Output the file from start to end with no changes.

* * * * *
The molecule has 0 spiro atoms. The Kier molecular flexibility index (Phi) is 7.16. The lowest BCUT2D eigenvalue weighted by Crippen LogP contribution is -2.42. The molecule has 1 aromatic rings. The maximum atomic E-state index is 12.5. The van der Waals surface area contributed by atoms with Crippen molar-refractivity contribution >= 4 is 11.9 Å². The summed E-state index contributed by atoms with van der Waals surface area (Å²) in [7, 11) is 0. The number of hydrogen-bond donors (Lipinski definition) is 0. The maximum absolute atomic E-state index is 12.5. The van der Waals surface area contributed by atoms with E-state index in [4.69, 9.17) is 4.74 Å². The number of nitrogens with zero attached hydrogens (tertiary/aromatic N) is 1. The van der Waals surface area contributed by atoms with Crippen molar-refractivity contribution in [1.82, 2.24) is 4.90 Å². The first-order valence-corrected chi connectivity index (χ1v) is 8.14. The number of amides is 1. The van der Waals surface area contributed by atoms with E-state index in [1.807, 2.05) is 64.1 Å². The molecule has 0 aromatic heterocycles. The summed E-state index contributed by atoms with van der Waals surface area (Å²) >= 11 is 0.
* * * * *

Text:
The molecule has 0 spiro atoms. The Kier molecular flexibility index (Phi) is 7.16. The lowest BCUT2D eigenvalue weighted by Crippen LogP contribution is -2.42. The molecule has 1 aromatic rings. The maximum atomic E-state index is 12.5. The van der Waals surface area contributed by atoms with Crippen molar-refractivity contribution >= 4 is 11.9 Å². The summed E-state index contributed by atoms with van der Waals surface area (Å²) in [7, 11) is 0. The number of hydrogen-bond donors (Lipinski definition) is 0. The maximum absolute atomic E-state index is 12.5. The van der Waals surface area contributed by atoms with E-state index in [4.69, 9.17) is 4.74 Å². The number of nitrogens with zero attached hydrogens (tertiary/aromatic N) is 1. The van der Waals surface area contributed by atoms with Crippen molar-refractivity contribution in [1.82, 2.24) is 4.90 Å². The first-order valence-corrected chi connectivity index (χ1v) is 8.14. The number of amides is 1. The van der Waals surface area contributed by atoms with E-state index in [1.807, 2.05) is 64.1 Å². The molecule has 0 aromatic heterocycles. The summed E-state index contributed by atoms with van der Waals surface area (Å²) >= 11 is 0.